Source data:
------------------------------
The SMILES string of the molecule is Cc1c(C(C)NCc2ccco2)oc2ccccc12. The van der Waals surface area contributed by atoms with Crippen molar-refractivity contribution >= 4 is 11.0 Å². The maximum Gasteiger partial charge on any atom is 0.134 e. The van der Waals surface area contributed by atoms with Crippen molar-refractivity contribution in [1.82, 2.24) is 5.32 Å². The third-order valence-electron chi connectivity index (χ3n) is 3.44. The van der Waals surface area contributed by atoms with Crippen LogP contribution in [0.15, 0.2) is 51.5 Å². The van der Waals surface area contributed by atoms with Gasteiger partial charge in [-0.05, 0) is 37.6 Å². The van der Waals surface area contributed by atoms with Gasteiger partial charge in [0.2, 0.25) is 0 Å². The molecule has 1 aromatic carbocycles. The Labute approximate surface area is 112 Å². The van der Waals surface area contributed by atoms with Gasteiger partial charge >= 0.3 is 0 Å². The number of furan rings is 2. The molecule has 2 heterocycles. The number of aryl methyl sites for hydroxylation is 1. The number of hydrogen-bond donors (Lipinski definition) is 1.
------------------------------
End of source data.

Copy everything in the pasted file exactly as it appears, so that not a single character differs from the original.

The SMILES string of the molecule is Cc1c(C(C)NCc2ccco2)oc2ccccc12. The van der Waals surface area contributed by atoms with Crippen molar-refractivity contribution >= 4 is 11.0 Å². The maximum Gasteiger partial charge on any atom is 0.134 e. The van der Waals surface area contributed by atoms with Crippen molar-refractivity contribution in [1.82, 2.24) is 5.32 Å². The third-order valence-electron chi connectivity index (χ3n) is 3.44. The van der Waals surface area contributed by atoms with Crippen LogP contribution in [0.15, 0.2) is 51.5 Å². The van der Waals surface area contributed by atoms with Gasteiger partial charge in [-0.05, 0) is 37.6 Å². The van der Waals surface area contributed by atoms with Gasteiger partial charge in [0.2, 0.25) is 0 Å². The molecule has 1 aromatic carbocycles. The Labute approximate surface area is 112 Å². The van der Waals surface area contributed by atoms with Gasteiger partial charge >= 0.3 is 0 Å². The number of furan rings is 2. The molecule has 2 heterocycles. The number of aryl methyl sites for hydroxylation is 1. The number of hydrogen-bond donors (Lipinski definition) is 1.